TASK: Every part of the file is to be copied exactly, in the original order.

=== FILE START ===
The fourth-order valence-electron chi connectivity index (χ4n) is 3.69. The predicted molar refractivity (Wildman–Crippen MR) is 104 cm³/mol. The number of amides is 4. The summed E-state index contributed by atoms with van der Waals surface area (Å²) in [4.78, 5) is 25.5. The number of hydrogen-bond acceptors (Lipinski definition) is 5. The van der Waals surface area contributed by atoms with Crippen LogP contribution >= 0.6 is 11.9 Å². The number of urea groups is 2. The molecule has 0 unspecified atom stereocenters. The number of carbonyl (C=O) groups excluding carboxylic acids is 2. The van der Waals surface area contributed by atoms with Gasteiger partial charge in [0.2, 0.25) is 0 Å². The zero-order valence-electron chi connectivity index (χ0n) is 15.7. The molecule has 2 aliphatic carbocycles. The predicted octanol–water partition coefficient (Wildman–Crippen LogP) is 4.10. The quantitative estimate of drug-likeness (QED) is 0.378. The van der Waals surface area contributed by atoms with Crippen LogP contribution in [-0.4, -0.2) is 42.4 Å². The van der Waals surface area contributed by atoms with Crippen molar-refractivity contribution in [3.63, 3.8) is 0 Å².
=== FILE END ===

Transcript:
The fourth-order valence-electron chi connectivity index (χ4n) is 3.69. The predicted molar refractivity (Wildman–Crippen MR) is 104 cm³/mol. The number of amides is 4. The summed E-state index contributed by atoms with van der Waals surface area (Å²) in [4.78, 5) is 25.5. The number of hydrogen-bond acceptors (Lipinski definition) is 5. The van der Waals surface area contributed by atoms with Crippen LogP contribution >= 0.6 is 11.9 Å². The number of urea groups is 2. The molecule has 0 unspecified atom stereocenters. The number of carbonyl (C=O) groups excluding carboxylic acids is 2. The van der Waals surface area contributed by atoms with Gasteiger partial charge in [0.2, 0.25) is 0 Å². The zero-order valence-electron chi connectivity index (χ0n) is 15.7. The molecule has 2 aliphatic carbocycles. The predicted octanol–water partition coefficient (Wildman–Crippen LogP) is 4.10. The quantitative estimate of drug-likeness (QED) is 0.378. The van der Waals surface area contributed by atoms with Crippen LogP contribution in [-0.4, -0.2) is 42.4 Å². The van der Waals surface area contributed by atoms with Crippen molar-refractivity contribution in [3.63, 3.8) is 0 Å².